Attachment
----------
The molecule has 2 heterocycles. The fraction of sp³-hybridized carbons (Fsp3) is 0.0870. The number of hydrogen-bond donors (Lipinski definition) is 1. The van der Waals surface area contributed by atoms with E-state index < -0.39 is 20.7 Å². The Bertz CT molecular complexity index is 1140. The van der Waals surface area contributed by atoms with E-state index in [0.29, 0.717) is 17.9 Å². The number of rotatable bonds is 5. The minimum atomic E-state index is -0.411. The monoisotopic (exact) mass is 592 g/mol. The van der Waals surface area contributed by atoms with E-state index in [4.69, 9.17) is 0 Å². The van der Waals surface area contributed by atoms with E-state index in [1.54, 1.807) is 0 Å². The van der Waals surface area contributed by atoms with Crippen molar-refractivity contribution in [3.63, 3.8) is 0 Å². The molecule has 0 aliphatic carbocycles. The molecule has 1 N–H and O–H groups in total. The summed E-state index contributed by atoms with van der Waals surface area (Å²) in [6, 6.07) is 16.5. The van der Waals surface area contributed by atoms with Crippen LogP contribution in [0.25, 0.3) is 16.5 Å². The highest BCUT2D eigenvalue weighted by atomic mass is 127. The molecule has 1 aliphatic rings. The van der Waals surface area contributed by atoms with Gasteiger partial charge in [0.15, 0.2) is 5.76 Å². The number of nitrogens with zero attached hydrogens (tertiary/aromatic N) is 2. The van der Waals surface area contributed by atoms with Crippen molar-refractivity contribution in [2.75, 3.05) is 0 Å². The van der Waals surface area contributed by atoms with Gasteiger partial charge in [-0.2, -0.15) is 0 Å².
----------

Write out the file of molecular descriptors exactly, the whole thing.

The molecule has 2 heterocycles. The fraction of sp³-hybridized carbons (Fsp3) is 0.0870. The number of hydrogen-bond donors (Lipinski definition) is 1. The van der Waals surface area contributed by atoms with E-state index < -0.39 is 20.7 Å². The Bertz CT molecular complexity index is 1140. The van der Waals surface area contributed by atoms with E-state index in [0.29, 0.717) is 17.9 Å². The number of rotatable bonds is 5. The minimum atomic E-state index is -0.411. The monoisotopic (exact) mass is 592 g/mol. The van der Waals surface area contributed by atoms with E-state index in [4.69, 9.17) is 0 Å². The van der Waals surface area contributed by atoms with E-state index in [1.54, 1.807) is 0 Å². The van der Waals surface area contributed by atoms with Crippen molar-refractivity contribution in [3.63, 3.8) is 0 Å². The molecule has 0 aliphatic carbocycles. The molecule has 1 N–H and O–H groups in total. The summed E-state index contributed by atoms with van der Waals surface area (Å²) in [6, 6.07) is 16.5. The van der Waals surface area contributed by atoms with Crippen LogP contribution in [0.25, 0.3) is 16.5 Å². The highest BCUT2D eigenvalue weighted by atomic mass is 127. The molecule has 1 aliphatic rings. The van der Waals surface area contributed by atoms with Gasteiger partial charge in [0.15, 0.2) is 5.76 Å². The number of nitrogens with zero attached hydrogens (tertiary/aromatic N) is 2. The van der Waals surface area contributed by atoms with Crippen molar-refractivity contribution in [2.75, 3.05) is 0 Å². The van der Waals surface area contributed by atoms with Gasteiger partial charge in [-0.2, -0.15) is 0 Å².